Despite what’s been a traumatic, drawn-out experience, Williams Lake resident Woody Winkelmann has no complaints about the evacuation process.
Along with his wife Cathy, Winkelmann had to pack up his things and make the long seven-hour drive to Prince George from Williams Lake when the evacuation order came down mid-July. Along the way, he was amazed by the strength and integrity of the emergency personnel on scene.
“It was literally raining ashes and here were those cops standing out there in that,” said Winkelmann of the police who lined the evacuation routes, helping escort evacuees to Prince George. “They’re away from their wife and kids too.”
The two weeks spent under evacuation order weren’t easy, especially when one of the Winkelmann’s front wheels broke down, forcing them into a Prince George Canadian Tire on a Sunday. Thankfully, an off-duty mechanic was around to help.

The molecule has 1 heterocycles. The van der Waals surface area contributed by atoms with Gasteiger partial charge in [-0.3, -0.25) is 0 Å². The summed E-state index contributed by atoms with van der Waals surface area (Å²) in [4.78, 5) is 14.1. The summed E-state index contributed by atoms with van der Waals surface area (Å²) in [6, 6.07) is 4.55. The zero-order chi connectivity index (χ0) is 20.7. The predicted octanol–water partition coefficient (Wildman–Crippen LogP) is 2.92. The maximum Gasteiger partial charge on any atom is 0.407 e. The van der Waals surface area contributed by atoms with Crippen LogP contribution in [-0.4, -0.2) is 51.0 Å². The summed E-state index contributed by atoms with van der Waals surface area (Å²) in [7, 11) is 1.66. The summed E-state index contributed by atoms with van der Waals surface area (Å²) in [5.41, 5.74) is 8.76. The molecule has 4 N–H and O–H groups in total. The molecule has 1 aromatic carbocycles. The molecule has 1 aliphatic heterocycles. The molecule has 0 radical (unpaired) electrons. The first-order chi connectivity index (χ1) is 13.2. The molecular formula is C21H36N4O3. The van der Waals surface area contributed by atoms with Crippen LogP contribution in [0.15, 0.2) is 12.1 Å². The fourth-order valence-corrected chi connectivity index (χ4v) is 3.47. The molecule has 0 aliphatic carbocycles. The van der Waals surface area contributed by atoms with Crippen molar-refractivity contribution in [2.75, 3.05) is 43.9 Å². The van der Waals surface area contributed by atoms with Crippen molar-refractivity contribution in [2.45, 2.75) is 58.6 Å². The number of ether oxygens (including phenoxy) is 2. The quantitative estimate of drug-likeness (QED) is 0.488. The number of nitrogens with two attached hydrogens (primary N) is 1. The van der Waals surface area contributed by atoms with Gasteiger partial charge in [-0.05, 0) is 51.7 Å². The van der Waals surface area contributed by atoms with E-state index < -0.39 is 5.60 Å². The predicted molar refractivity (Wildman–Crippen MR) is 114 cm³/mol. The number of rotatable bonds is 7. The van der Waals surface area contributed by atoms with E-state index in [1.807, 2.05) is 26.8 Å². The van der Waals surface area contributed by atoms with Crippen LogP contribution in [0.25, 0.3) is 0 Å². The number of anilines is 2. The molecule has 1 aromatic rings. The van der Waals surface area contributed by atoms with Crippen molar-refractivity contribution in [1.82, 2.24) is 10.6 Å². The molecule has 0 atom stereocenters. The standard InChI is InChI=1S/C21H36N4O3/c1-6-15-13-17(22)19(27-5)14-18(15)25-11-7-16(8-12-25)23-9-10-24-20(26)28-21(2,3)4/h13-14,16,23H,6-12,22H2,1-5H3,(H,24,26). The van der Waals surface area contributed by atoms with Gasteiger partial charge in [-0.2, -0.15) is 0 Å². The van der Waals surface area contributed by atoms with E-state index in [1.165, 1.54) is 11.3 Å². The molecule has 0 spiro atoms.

“The lady gave me a price – $850,” said Winkelmann. But when the mechanic told him the job was done and he went up to pay his bill, he got quite the surprise.
“It said $583. Canadian Tire knocked off $300. They wouldn’t take our money.”
Woody WInkelmann is thrilled about how he was treated as an evacuee. Katya Slepian/Black Press.
Winkelmann had a similar experience while making a sign saying thank you to Prince George for helping him, his wife and all the evacuees in a time of need.
“I tried to give [the cashier] my money but she said no!” Winkelmann said.
Cathy and Woody Winkelman made up a poster to show Prince George how grateful they were. Katya Slepian/Black Press
The same experiences was repeated everywhere the Winkelmanns went in Prince George.
Everywhere we went we got treated like royalty,” he said. “Everyone was super nice about asking if we were okay.”
Despite the hardships, Winkelmann isn’t complaining.
“All we want to do is say thank you,” he said.
“People are [complaining] – give me a break.”